Zeitgeist: Addendum (2008) – documentary

Since I posted Zeitgeist, the Movie here and admitted I kinda liked it, I feel obligated to include the sequel. Zeitgeist: Addendum was released (also free of charge to all) in 2008, and this one, too, got the Best Feature Activist Spirit Award.

But I would rather disagree. In the first part of the movie, the process of money creation is described in detail. The second part is basically a long interview with John Perkins who wrote Confessions of an Economic Hit Man – a wildly controversial and criticized book. And it goes downhill from there. Then The Venus Project is described, as a possible solution to all humanity’s troubles.

The Venus Project is basically a utopia, a society where all energy problems are solved with geothermal energy, there’s no money since energy is abundant. They call it “resource based society”. I fail to see how it’s different from communist utopia, with no money or markets/buying/selling so avidly described by some Soviet science fiction writers. Supposedly, if it wasn’t for corrupt oil companies, financiers and politicians, we all could live in such heaven, since we already have the technology to build it.

I got interested in this Venus Project. I surfed their website in search of answers. How are they going to distribute resources however big they are? What about geothermal power disadvantages? Its net energy? They claim there’ll be no crime – what about latest findings of cognitive science on the nature of violence? Well, as I suspected: nothing. The whole website looks like a pretty glossy paper advertisement brochure. Looks like a fine futurology/design experiment, nothing serious. How can you put it in a documentary? And talk about it as a “solution”?

I’ve always been wary of conspirologists, and the more I live the “warier” I become. Here’s the video:

Welcome to Your Brain: Why You Lose Your Car Keys but Never Forget How to Drive and Other Puzzles of Everyday Life (2008) – book

welcome

I’ve just finished reading this book, and would like to recommend it to anyone. This is a very fun and easy reading on everyday’s brain puzzles. Common myths and unknown truths, brain’s birth and development, emotions and rationality – the book if full of surprises and useful tips. Not very detailed in its scientific explanations, “Welcome to Your Brain” feels more like a manual going only through the very general principles that will help you use your own brain right.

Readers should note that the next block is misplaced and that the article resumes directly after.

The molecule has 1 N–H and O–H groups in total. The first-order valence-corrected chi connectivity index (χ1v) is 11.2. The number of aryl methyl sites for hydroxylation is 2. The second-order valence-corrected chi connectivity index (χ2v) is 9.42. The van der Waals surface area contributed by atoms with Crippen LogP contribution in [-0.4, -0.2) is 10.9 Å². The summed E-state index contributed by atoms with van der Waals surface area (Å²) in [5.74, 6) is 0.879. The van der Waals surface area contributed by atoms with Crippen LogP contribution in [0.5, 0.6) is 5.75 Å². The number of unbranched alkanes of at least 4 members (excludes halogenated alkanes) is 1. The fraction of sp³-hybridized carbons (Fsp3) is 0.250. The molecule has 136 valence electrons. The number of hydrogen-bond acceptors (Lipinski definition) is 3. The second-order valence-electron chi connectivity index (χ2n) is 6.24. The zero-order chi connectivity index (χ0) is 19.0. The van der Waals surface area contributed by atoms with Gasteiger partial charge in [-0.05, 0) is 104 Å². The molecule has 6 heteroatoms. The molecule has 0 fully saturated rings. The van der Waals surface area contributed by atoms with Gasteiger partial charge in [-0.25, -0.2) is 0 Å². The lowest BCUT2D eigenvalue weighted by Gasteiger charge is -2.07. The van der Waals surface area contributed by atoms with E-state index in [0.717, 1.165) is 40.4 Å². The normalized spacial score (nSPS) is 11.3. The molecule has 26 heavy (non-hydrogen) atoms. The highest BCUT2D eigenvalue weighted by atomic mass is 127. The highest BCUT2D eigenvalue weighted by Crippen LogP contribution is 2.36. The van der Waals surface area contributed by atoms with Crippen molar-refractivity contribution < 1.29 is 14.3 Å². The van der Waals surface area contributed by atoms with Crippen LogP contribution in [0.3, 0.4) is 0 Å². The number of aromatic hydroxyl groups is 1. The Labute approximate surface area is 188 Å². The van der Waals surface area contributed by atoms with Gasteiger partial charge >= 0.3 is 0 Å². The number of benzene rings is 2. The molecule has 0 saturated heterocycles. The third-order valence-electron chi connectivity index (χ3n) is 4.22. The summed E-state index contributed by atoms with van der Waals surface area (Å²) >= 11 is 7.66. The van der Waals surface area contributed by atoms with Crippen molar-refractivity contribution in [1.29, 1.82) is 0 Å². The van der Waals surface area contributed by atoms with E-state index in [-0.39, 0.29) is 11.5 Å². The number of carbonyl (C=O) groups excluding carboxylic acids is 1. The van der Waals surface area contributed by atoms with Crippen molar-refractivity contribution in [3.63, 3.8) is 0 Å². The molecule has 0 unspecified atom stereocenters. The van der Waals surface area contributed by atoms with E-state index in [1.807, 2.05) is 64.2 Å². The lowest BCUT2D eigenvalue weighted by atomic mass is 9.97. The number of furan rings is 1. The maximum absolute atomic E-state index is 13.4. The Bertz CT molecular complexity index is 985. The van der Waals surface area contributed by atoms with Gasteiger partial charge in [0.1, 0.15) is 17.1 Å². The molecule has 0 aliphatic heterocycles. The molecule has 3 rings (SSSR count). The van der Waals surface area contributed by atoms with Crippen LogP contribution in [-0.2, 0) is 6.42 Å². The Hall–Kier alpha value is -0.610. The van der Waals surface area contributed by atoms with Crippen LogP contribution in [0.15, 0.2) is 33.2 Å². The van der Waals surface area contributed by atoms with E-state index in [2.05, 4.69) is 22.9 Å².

Top 6 myths about the brain (from Welcome to Your Brain Blog):

  1. You only use 10 percent of your brain
  2. Playing classical music to an infant can make the child smarter
  3. Drinking alcoholic beverages kills brain cells
  4. Games like Sudoku and Brain Age keep your brain young
  5. In a noisy place, you can hear better on your cell phone by covering your other ear
  6. Vaccines cause autism

The authors, Sam Wang and Sandra Aamodt gave a talk about the book at Google, and this is actually how I found out about it. If you like the talk, you’ll most definitely like the book:

The book mentions some experiments that show how limited our scope of attention is. Here’s an example from YouTube:

MC Hawking on Entropy

mchawking1hawking

Wow, this is just hilarious. MC Hawking does gangster rap parodies on Stephen Hawking. And yes – his lyrics is also synthesized! 🙂 Here’s his take on entropy:

Some of the best lyrics quotes from Wikipedia:

“I explode like a bomb. No one is spared. / My power is my mass times the speed of light squared.” — from “E=MC Hawking”
“In the beginning there was nothing, not even time / No planets, no stars, no hip-hop, no rhyme. / But then there was a bang like the sound of my gat; / The universe began and the shit was phat.” — from “The Big Bizang”